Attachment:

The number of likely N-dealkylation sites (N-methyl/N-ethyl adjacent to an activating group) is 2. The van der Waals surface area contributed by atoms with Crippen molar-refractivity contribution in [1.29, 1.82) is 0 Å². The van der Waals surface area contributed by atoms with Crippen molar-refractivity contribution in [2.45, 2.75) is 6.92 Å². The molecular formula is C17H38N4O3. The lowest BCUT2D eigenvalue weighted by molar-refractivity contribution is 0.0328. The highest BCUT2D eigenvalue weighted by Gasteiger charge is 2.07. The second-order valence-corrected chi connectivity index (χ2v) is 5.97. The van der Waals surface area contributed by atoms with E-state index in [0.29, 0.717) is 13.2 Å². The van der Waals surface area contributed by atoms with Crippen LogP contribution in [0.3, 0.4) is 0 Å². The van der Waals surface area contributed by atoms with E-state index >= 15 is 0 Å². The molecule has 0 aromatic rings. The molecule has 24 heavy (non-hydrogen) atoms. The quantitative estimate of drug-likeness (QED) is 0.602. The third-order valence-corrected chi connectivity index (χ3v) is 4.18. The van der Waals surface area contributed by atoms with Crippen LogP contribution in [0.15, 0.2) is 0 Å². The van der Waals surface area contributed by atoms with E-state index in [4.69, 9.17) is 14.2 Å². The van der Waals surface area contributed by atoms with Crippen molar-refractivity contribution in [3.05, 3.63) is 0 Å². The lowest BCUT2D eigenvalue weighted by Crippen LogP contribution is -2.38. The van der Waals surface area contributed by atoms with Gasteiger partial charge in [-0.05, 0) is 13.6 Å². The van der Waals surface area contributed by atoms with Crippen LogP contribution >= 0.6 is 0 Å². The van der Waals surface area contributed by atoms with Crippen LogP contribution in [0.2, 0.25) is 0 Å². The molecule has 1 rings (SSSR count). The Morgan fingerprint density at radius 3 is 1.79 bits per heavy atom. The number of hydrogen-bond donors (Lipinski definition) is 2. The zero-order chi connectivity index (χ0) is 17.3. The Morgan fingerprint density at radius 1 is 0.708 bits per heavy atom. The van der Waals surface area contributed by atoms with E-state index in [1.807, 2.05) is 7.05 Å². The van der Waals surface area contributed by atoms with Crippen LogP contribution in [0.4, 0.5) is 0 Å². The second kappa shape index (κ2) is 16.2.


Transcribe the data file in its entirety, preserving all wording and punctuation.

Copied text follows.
The number of likely N-dealkylation sites (N-methyl/N-ethyl adjacent to an activating group) is 2. The van der Waals surface area contributed by atoms with Crippen molar-refractivity contribution in [1.29, 1.82) is 0 Å². The van der Waals surface area contributed by atoms with Crippen molar-refractivity contribution in [2.45, 2.75) is 6.92 Å². The molecular formula is C17H38N4O3. The lowest BCUT2D eigenvalue weighted by molar-refractivity contribution is 0.0328. The highest BCUT2D eigenvalue weighted by Gasteiger charge is 2.07. The second-order valence-corrected chi connectivity index (χ2v) is 5.97. The van der Waals surface area contributed by atoms with E-state index in [0.29, 0.717) is 13.2 Å². The van der Waals surface area contributed by atoms with Crippen LogP contribution in [0.3, 0.4) is 0 Å². The van der Waals surface area contributed by atoms with E-state index >= 15 is 0 Å². The molecule has 0 aromatic rings. The molecule has 24 heavy (non-hydrogen) atoms. The quantitative estimate of drug-likeness (QED) is 0.602. The third-order valence-corrected chi connectivity index (χ3v) is 4.18. The van der Waals surface area contributed by atoms with Crippen LogP contribution in [0.15, 0.2) is 0 Å². The van der Waals surface area contributed by atoms with E-state index in [4.69, 9.17) is 14.2 Å². The van der Waals surface area contributed by atoms with Crippen molar-refractivity contribution in [3.05, 3.63) is 0 Å². The lowest BCUT2D eigenvalue weighted by Crippen LogP contribution is -2.38. The van der Waals surface area contributed by atoms with Gasteiger partial charge in [-0.05, 0) is 13.6 Å². The van der Waals surface area contributed by atoms with Crippen LogP contribution >= 0.6 is 0 Å². The van der Waals surface area contributed by atoms with Crippen LogP contribution in [0.2, 0.25) is 0 Å². The molecule has 1 rings (SSSR count). The Morgan fingerprint density at radius 3 is 1.79 bits per heavy atom. The number of hydrogen-bond donors (Lipinski definition) is 2. The zero-order chi connectivity index (χ0) is 17.3. The Morgan fingerprint density at radius 1 is 0.708 bits per heavy atom. The van der Waals surface area contributed by atoms with E-state index in [1.807, 2.05) is 7.05 Å². The van der Waals surface area contributed by atoms with Crippen LogP contribution in [0.4, 0.5) is 0 Å². The second kappa shape index (κ2) is 16.2.